Earthquake survivors spending nights on the streets despite frigid temperatures

Duvar reporters write from the earthquake zone: The people of Elazığ spent the second night following the quake on the pavements of Gazi Street, the city’s main boulevard. Fires lit up every 10 meters were hardly enough to help them brace the -10 Celsius temperatures.

Hacı Bişkin - Müzeyyen Yüce /DUVAR

Following the 6.8-magnitude earthquake that shook the eastern province of Elazığ has left 41 dead, and over 1600 injured. While authorities continue search-and-rescue efforts, survivors are finding new ways to live.

The people of Elazığ spent the second night following the quake on the pavements of Gazi Street, the city’s main boulevard. Fires lit up every 10 meters were hardly enough to help them brace the -10 Celsius temperatures. 

While Turkey’s Disaster and Emergency Management Authority (AFAD) and the Turkish Red Crescent have distributed blankets to survivors, many seem to have additional layers they were able to grab on their way out to the tents. 

A mother of five says that she worries not about herself, but about her children. 

“We can bear it, but they can’t. They’re freezing. I light a fire outside and get them to leave the tent to warm up,” the mother said. 

A survivor huddled above a fire outside their tent says that it’s actually colder inside the tent. 

“They gave us this tent but it’s empty inside. The ground is just dirt, but it’s frozen. There’s no way to warm it up, no matter what you spread on it,” said the survivor. 

Alevi villagers have questions

The areas that received tents from AFAD may actually be the lucky ones, considering there have been rumors on social media of some villages, particularly those that are populated by the Islamic minority Alevis. 

Upon arrival at the Bölükkaya Alevi village, it’s noticeable that there are fewer houses standing than in rubbles. Everyone sleeps outside at night, and there is a noticeable lack of supplies in the mountain village. 

Village Chief İbrahim Çakır says that 45 houses are habitable whereas 90 percent are in rubbles, adding that that they urgently need more tents, containers and blankets.

“It’s still winter ahead… People are worried about their houses and about how they’ll make it through the winter,” the chief said.

Residents of Alevi village Bölükkaya

While some think the lack of supplies is because they are Alevis, a 70-year-old resident isn’t certain. 

“Maybe it’s because we’re Alevi, I don’t know. We’ve always been the step children of this country. We’ve always been abused, but not this time please. We just want our houses rebuilt, that’s it,” the resident said.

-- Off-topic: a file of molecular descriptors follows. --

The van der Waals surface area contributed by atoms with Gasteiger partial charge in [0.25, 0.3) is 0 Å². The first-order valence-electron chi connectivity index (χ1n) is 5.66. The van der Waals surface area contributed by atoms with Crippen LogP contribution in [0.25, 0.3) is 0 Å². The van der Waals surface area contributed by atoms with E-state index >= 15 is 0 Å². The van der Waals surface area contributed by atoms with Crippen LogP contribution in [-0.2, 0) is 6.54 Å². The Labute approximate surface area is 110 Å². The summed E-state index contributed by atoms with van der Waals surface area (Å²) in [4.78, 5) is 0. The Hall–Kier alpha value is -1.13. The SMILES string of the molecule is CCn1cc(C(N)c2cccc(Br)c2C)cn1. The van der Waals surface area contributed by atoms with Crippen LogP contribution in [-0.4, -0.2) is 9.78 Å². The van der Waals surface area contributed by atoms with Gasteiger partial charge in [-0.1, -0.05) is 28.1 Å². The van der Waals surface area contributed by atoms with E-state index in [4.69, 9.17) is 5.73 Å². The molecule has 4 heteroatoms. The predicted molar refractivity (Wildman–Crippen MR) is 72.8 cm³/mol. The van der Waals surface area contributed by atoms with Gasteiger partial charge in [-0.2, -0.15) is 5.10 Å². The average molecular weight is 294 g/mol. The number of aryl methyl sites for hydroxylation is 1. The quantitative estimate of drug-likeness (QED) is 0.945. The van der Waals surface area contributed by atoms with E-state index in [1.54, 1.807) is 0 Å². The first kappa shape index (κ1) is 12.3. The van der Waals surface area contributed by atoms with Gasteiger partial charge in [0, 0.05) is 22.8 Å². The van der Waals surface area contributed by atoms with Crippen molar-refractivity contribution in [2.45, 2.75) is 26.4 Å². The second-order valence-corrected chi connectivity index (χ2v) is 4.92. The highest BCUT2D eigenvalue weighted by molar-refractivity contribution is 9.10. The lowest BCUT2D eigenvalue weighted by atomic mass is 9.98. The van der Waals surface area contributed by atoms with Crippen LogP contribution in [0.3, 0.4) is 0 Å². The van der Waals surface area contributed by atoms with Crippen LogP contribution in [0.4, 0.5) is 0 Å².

HDP: None of the needs are being met

The pro-Kurdish Peoples’ Democratic Party said that a committee comprising members of their  central executive committee, members of parliament and party directors made inspections in central and peripheral provinces of Elazığ to notice that ‘none of the people’s needs are met.’ 

The committee visited over 60 villages and two cemevin where an approximate 1000 people are taking shelter.

The nearby Siir and Ergani municipalities will be sending an initial load of dry foods, almost 50 tents and a thousand blankets. The load will leave Diyarbakır Jan. 26 and new donations will be compiled for the next load at Ergani Municipality.

Nearby Malatya is "worse than it’s ever been"

The nearby town of Malatya was struck hard by the quake. The town is silent after the impact, but a business owner says that it was in fact very loud right after the shock. 

“It felt like the entire city was going to collapse. We just threw ourselves outside. Half an hour later, we found out nearby towns were collapsing. People were running around,” said the shopkeeper. 

They added that when they turned on the TV, they found out people were ‘under the rubble’ in Elazığ.

“As the aftershocks kept coming, people left town to stay with relatives elsewhere. I’ve lived here for 30 years. I’ve never seen my hometown in such a bad state,” the shopkeeper said. 

There are two big hotels on the main street of Malatya: The receptionist at the first one warns visitors that there’s no hot water in the hotel because it started ‘running like mud’ and the municipality shut it off. 

On the second floor, the cracks in the walls are enough to make visitors look to the second hotel some 200 meters ahead. 

While most of the hotel’s rooms are full, there are apparent cracks in hallways, paint falling off the walls and even some hallway lights that are signed off as ‘damaged.’

When reminded of the Bayram Hotel where 24 people died in the 2010 Van quake, the receptionist responds ‘Not a little thing will happen.’

A risky return

A woman in the Doğanyol Province of Malatya wanted to go back into a building where two people died. 

The woman was going up the ladder she rested on a window when the building started shaking and pieces of the rubble started falling off.

The woman went down the ladders after AFAD squads arrived at the scene. 

She hugged her sister and cried after making it out of the crumbling building.